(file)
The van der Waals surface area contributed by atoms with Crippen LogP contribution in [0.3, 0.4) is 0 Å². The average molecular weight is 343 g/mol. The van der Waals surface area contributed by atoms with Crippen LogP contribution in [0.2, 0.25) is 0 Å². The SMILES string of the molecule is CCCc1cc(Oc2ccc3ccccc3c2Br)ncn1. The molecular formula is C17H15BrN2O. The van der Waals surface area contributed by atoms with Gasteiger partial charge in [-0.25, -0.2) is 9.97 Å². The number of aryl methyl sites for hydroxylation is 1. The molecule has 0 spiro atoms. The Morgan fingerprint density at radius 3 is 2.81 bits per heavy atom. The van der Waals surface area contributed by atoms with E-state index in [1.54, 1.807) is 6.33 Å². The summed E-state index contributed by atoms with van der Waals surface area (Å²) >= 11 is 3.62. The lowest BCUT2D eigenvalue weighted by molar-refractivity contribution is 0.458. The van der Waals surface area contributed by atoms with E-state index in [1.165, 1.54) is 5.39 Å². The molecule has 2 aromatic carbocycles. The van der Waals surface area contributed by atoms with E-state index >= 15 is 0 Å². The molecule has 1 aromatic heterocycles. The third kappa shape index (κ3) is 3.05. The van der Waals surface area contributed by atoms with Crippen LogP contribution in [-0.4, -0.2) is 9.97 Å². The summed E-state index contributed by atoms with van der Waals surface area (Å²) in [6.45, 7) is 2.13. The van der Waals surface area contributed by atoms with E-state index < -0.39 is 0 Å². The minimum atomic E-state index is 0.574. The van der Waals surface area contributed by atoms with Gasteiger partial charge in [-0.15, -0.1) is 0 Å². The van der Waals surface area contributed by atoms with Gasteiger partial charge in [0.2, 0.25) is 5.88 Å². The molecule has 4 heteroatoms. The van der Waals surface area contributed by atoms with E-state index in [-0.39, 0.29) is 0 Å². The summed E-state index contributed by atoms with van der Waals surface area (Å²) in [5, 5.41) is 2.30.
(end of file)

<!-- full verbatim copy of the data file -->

The van der Waals surface area contributed by atoms with Crippen LogP contribution in [0.3, 0.4) is 0 Å². The average molecular weight is 343 g/mol. The van der Waals surface area contributed by atoms with Crippen LogP contribution in [0.2, 0.25) is 0 Å². The SMILES string of the molecule is CCCc1cc(Oc2ccc3ccccc3c2Br)ncn1. The molecular formula is C17H15BrN2O. The van der Waals surface area contributed by atoms with Gasteiger partial charge in [-0.25, -0.2) is 9.97 Å². The number of aryl methyl sites for hydroxylation is 1. The molecule has 0 spiro atoms. The Morgan fingerprint density at radius 3 is 2.81 bits per heavy atom. The van der Waals surface area contributed by atoms with E-state index in [1.54, 1.807) is 6.33 Å². The summed E-state index contributed by atoms with van der Waals surface area (Å²) >= 11 is 3.62. The lowest BCUT2D eigenvalue weighted by molar-refractivity contribution is 0.458. The van der Waals surface area contributed by atoms with E-state index in [1.165, 1.54) is 5.39 Å². The molecule has 2 aromatic carbocycles. The van der Waals surface area contributed by atoms with E-state index >= 15 is 0 Å². The molecule has 1 aromatic heterocycles. The third kappa shape index (κ3) is 3.05. The van der Waals surface area contributed by atoms with Crippen LogP contribution in [-0.4, -0.2) is 9.97 Å². The summed E-state index contributed by atoms with van der Waals surface area (Å²) in [6.45, 7) is 2.13. The van der Waals surface area contributed by atoms with E-state index < -0.39 is 0 Å². The minimum atomic E-state index is 0.574. The van der Waals surface area contributed by atoms with Gasteiger partial charge in [-0.15, -0.1) is 0 Å². The van der Waals surface area contributed by atoms with Gasteiger partial charge in [0.2, 0.25) is 5.88 Å². The molecule has 4 heteroatoms. The van der Waals surface area contributed by atoms with E-state index in [-0.39, 0.29) is 0 Å². The summed E-state index contributed by atoms with van der Waals surface area (Å²) in [5, 5.41) is 2.30.